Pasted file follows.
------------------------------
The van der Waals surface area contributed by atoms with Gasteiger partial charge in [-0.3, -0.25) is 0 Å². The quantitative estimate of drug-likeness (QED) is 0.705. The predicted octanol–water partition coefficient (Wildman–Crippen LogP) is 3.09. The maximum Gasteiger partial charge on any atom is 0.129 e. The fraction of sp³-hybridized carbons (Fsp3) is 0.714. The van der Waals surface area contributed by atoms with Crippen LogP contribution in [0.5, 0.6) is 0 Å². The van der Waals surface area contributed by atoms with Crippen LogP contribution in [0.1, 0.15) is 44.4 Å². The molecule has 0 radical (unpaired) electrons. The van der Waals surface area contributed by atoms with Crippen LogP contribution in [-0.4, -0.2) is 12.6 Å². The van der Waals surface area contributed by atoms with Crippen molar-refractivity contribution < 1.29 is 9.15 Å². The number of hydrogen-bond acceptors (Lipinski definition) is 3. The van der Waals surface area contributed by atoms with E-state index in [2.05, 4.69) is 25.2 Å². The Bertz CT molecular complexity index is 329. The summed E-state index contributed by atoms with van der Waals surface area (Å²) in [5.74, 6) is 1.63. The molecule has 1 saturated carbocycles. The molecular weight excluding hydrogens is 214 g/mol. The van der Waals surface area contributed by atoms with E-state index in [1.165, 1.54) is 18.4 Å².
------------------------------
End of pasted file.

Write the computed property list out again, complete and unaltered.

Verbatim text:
The van der Waals surface area contributed by atoms with Gasteiger partial charge in [-0.3, -0.25) is 0 Å². The quantitative estimate of drug-likeness (QED) is 0.705. The predicted octanol–water partition coefficient (Wildman–Crippen LogP) is 3.09. The maximum Gasteiger partial charge on any atom is 0.129 e. The fraction of sp³-hybridized carbons (Fsp3) is 0.714. The van der Waals surface area contributed by atoms with Crippen LogP contribution in [0.5, 0.6) is 0 Å². The van der Waals surface area contributed by atoms with Crippen LogP contribution in [0.1, 0.15) is 44.4 Å². The molecule has 0 radical (unpaired) electrons. The van der Waals surface area contributed by atoms with Crippen LogP contribution in [-0.4, -0.2) is 12.6 Å². The van der Waals surface area contributed by atoms with Crippen molar-refractivity contribution < 1.29 is 9.15 Å². The number of hydrogen-bond acceptors (Lipinski definition) is 3. The van der Waals surface area contributed by atoms with E-state index in [2.05, 4.69) is 25.2 Å². The Bertz CT molecular complexity index is 329. The summed E-state index contributed by atoms with van der Waals surface area (Å²) in [5.74, 6) is 1.63. The molecule has 1 saturated carbocycles. The molecular weight excluding hydrogens is 214 g/mol. The van der Waals surface area contributed by atoms with E-state index in [1.165, 1.54) is 18.4 Å².